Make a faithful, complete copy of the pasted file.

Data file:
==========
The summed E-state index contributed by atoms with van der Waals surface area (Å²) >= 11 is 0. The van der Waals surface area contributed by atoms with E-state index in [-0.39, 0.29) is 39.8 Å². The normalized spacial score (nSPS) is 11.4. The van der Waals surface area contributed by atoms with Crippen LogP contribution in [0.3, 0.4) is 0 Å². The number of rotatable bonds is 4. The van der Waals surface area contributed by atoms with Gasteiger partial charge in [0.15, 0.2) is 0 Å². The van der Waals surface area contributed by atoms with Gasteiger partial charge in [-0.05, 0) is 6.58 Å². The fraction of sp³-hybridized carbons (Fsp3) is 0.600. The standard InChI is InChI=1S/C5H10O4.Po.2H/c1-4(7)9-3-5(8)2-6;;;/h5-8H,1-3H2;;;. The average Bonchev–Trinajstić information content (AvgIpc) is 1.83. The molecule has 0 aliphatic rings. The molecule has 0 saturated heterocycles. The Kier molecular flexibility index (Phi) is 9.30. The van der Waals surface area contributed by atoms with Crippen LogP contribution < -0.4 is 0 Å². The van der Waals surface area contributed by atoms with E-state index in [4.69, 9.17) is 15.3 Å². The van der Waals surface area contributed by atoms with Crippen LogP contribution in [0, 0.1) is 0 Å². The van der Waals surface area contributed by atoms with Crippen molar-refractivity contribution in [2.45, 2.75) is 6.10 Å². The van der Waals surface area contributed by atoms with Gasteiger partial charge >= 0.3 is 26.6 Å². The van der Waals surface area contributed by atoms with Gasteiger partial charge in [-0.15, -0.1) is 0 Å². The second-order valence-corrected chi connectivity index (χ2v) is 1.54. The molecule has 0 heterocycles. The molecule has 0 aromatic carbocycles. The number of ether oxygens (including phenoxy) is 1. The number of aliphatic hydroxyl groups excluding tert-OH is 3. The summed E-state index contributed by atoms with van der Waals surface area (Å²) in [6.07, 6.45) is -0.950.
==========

The summed E-state index contributed by atoms with van der Waals surface area (Å²) >= 11 is 0. The van der Waals surface area contributed by atoms with E-state index in [-0.39, 0.29) is 39.8 Å². The normalized spacial score (nSPS) is 11.4. The van der Waals surface area contributed by atoms with Crippen LogP contribution in [0.3, 0.4) is 0 Å². The number of rotatable bonds is 4. The van der Waals surface area contributed by atoms with Gasteiger partial charge in [0.15, 0.2) is 0 Å². The van der Waals surface area contributed by atoms with Gasteiger partial charge in [-0.05, 0) is 6.58 Å². The fraction of sp³-hybridized carbons (Fsp3) is 0.600. The standard InChI is InChI=1S/C5H10O4.Po.2H/c1-4(7)9-3-5(8)2-6;;;/h5-8H,1-3H2;;;. The average Bonchev–Trinajstić information content (AvgIpc) is 1.83. The molecule has 0 aliphatic rings. The molecule has 0 saturated heterocycles. The Kier molecular flexibility index (Phi) is 9.30. The van der Waals surface area contributed by atoms with Crippen LogP contribution < -0.4 is 0 Å². The van der Waals surface area contributed by atoms with E-state index in [4.69, 9.17) is 15.3 Å². The van der Waals surface area contributed by atoms with Crippen LogP contribution in [0, 0.1) is 0 Å². The van der Waals surface area contributed by atoms with Crippen molar-refractivity contribution in [2.45, 2.75) is 6.10 Å². The van der Waals surface area contributed by atoms with Gasteiger partial charge >= 0.3 is 26.6 Å². The van der Waals surface area contributed by atoms with Gasteiger partial charge in [-0.15, -0.1) is 0 Å². The second-order valence-corrected chi connectivity index (χ2v) is 1.54. The molecule has 0 heterocycles. The molecule has 0 aromatic carbocycles. The number of ether oxygens (including phenoxy) is 1. The number of aliphatic hydroxyl groups excluding tert-OH is 3. The summed E-state index contributed by atoms with van der Waals surface area (Å²) in [6.07, 6.45) is -0.950.